Buddha-Mettā UK

Buddha-Mettā UK
Puja (chanting and meditation) 5am & 7pm, Dana (meal offering) 10:30am.

06 September 2011

Sharing Merit

We lost count at about 70, but we estimate that about 90 people joined us on Sunday to celebrate the passing of merit that we have created to our diseased.  We couldn't help but be excited about Ajahn Kovida joining us again, and Venerable Yen from the Mahayana tradition.  We were so pleased to have a Sangha here where every member was from a different country and where many traditions were represented.

Our practice is all about letting go so why not let go of the good merit we have generated as well?  It is a practice that helps us learn to not attach to even the good things in our lives, and generates an even stronger flow of merit that is as tangible as water but is as slippery as well.  We learn that it doesn't belong to us.  Nothing really does..  So we reduce our ego and spread love around. But how did this all start, and why here on this day? That involves some history...

King Bimbasara of Magadha met Prince Siddhattha Gotama before the aesthetic's enlightenment.  He was inspired by him to the point that he offered half of his kingdom to him.  Although he declined the offering, he offered to return to teach the King once he was enlightened.  He kept his promise and returned one day as the Buddha.  Not only was the king still impressed, but he became a disciple and offered Bamboo Grove Park as a place for the first ever monastery.  Since he could not place the land on the Buddha's hands, he instead poured some of the water from the land over the Buddha's hands to symbolize the offering.  That night the King went to sleep very pleased, but dreamt of his diseased relatives suffering.  He went to the Buddha to ask how it could be possible that they could be so unhappy.  The Buddha taught him to pass the merit he made by pouring water and imagining the blessing pouring away from him in the way that the water flows.

This passing of merit is what we do to this day!  The opening of the temple here in Cambridge is also as special to the community here as it was to the Buddha and his disciples 2500 years ago.  He wanted to thank the people for Bamboo Grove somehow.  While standing on Vulture Peak, overlooking the land of Magadha, the Buddha asked Venerable Ananda to find a way to thank those people.  Venerable Ananda looking out over the patchwork of the farm land found a way to honour those people that still lasts to this day.  The monastic robes that are worn today have the pattern of the land stitched into them.  If it doesn't then it cannot be determined as a robe, and a monk cannot be without his robes.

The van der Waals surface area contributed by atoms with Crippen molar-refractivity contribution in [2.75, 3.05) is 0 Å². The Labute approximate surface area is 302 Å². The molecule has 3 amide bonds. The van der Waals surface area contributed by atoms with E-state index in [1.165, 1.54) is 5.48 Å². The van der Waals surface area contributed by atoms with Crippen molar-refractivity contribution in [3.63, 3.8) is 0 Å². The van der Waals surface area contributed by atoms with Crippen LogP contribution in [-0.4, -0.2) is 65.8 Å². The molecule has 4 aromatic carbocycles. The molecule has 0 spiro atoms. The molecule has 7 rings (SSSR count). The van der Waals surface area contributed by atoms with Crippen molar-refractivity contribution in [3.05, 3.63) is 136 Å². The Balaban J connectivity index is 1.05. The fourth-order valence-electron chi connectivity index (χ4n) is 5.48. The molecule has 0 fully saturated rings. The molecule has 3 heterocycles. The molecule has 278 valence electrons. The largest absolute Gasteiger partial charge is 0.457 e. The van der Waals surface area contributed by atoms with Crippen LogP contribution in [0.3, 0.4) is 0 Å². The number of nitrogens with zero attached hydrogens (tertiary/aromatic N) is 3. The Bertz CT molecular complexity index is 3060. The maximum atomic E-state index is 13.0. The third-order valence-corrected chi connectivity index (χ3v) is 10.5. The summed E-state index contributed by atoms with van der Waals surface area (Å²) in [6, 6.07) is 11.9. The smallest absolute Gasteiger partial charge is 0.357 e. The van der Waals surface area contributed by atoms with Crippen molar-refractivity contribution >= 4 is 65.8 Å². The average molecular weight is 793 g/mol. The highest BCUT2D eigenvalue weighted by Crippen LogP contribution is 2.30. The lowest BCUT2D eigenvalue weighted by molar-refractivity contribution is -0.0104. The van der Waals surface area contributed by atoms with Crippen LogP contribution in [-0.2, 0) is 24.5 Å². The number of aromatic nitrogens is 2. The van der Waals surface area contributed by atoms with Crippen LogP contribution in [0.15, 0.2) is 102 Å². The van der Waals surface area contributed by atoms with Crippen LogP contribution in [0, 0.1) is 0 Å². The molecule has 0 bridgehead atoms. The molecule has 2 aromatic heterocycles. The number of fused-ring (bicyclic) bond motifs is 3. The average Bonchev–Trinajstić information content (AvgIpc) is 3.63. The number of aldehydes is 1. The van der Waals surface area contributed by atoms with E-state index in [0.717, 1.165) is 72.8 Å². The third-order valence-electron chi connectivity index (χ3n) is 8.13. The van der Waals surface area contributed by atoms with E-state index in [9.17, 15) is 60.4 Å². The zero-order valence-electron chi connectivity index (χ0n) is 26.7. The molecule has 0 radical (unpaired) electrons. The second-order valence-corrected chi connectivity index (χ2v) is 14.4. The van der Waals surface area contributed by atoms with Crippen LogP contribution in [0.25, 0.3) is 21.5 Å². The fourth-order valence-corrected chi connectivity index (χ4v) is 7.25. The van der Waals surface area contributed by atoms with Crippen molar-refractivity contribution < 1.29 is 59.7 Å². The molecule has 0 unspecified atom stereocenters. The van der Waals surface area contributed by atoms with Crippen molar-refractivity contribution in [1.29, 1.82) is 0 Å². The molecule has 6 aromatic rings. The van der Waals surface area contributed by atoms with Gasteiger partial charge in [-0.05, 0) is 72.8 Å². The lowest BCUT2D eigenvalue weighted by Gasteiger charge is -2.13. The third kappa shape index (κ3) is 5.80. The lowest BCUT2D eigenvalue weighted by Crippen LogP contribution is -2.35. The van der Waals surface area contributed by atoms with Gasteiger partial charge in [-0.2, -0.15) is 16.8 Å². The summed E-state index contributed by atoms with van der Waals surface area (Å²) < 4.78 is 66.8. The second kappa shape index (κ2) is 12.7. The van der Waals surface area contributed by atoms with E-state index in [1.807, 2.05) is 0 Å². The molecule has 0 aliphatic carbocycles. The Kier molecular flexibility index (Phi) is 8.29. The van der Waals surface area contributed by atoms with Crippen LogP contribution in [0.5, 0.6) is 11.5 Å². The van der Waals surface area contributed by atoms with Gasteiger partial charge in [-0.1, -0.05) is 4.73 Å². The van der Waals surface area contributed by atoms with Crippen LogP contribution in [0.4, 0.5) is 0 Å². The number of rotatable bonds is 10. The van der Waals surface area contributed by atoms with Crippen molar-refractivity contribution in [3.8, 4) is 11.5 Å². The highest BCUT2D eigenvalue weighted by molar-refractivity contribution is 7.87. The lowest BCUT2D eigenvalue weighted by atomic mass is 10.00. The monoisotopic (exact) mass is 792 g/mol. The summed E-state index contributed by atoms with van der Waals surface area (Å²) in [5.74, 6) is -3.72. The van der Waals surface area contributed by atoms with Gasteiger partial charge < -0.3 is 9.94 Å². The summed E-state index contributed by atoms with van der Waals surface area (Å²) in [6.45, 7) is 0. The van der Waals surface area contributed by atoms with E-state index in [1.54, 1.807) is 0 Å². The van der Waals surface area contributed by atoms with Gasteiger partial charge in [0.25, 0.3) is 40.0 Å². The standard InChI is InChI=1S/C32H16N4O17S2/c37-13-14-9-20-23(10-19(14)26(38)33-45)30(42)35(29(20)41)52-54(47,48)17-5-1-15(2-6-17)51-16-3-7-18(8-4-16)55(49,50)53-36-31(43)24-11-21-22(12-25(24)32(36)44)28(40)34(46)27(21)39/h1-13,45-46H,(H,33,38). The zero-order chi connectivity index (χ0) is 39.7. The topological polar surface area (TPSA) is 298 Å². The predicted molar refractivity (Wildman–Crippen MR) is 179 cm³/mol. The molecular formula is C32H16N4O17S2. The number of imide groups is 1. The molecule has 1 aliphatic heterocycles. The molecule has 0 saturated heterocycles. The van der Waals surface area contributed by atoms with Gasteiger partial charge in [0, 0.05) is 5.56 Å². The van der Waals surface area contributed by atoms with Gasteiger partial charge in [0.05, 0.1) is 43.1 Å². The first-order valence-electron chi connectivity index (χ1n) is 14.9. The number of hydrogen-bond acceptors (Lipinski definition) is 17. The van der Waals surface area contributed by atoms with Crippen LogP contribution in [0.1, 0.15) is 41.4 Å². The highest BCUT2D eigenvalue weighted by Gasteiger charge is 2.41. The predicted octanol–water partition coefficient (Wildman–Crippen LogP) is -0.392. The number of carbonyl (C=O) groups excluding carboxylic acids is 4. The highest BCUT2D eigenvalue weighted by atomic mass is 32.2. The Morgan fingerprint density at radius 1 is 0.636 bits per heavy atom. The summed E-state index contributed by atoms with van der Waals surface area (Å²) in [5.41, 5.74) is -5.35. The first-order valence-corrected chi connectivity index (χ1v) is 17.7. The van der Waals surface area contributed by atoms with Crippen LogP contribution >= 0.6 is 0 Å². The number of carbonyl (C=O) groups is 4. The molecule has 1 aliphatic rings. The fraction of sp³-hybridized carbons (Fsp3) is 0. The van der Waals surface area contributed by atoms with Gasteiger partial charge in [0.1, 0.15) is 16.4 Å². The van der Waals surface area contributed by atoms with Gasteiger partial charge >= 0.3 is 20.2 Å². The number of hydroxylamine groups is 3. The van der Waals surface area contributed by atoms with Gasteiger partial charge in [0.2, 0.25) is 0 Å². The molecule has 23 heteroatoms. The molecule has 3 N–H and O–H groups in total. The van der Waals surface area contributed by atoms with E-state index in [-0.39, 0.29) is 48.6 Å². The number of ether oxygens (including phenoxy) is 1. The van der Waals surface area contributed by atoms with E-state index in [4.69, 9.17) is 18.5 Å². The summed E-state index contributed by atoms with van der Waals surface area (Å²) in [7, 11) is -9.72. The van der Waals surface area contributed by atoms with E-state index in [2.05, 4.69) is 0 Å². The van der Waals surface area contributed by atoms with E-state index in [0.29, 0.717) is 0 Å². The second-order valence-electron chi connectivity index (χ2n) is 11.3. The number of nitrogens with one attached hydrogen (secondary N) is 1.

So being the first temple in Cambridge, it only seems appropriate to celebrate and pass the merit on as well.  We put names of our relatives onto pieces of paper, chanted in their honour, burned the paper, and gave them food offerings.  The funeral chanting was to bless them and to bless those who may not have had a proper funeral in the first place.

We then exercised one last ancient tradition called Salakabhatta. On occasions such as these, people often get carried away with offering in the spirit of generosity, sharing, and building up some merit to pass on! Even in the Buddha's time these kinds of offerings became so large that a fair way to pass them amongst the monks had to be created.  Actually, the monks do not own very much, if anything at all.  Everything belongs to the Sangha.  But often people want to give to specific monks and it could potentially not be fair to a less fortunate monk or simply a more junior one.  So the Buddha created a system where each monk draws a number at random which corresponds to a certain set of offerings.  The monks don't see what is being offered and so there could not be any negative feelings that arise from this way to distribute the offerings.  Although this is rarely done nowadays, the practice is to do it once a year at this time to keep the ancient tradition alive.  Through my steward, I now have a way to get my travel inoculations which I was worried about.  I am grateful to everyone for this and for the lineage of monastics before me who kept such traditions going.

Thank you everyone for sharing this lovely day with us. 
Through the goodness that arises from my practice,
May my spiritual teachers and guides of great virtue,
My mother, my father and my relatives,
The Sun and the Moon,
and all virtuous leaders of the world –
May the highest gods and evil forces; 
Celestial beings,
guardian spirits of the Earth and the Lord of Death;
May those who are friendly, indifferent or hostile;
May all beings receive the blessings of my life.
May they soon attain the threefold bliss and realise the Deathless.
Through the goodness that arises from my practice,
And through this act of sharing,
May all desires and attachments quickly cease 
And all harmful states of mind. 
Until I realise Nibbana, 
In every kind of birth,
may I have an upright mind
With mindfulness and wisdom,
austerity and vigour.
May the forces of delusion not take hold nor weaken my resolve.
The Buddha is my excellent refuge,
Unsurpassed is the protection of the Dhamma, 
The Solitary Buddha is my noble Lord,
The Sangha is my supreme support. 
Through the supreme power of all these,
May darkness and delusion be dispelled.

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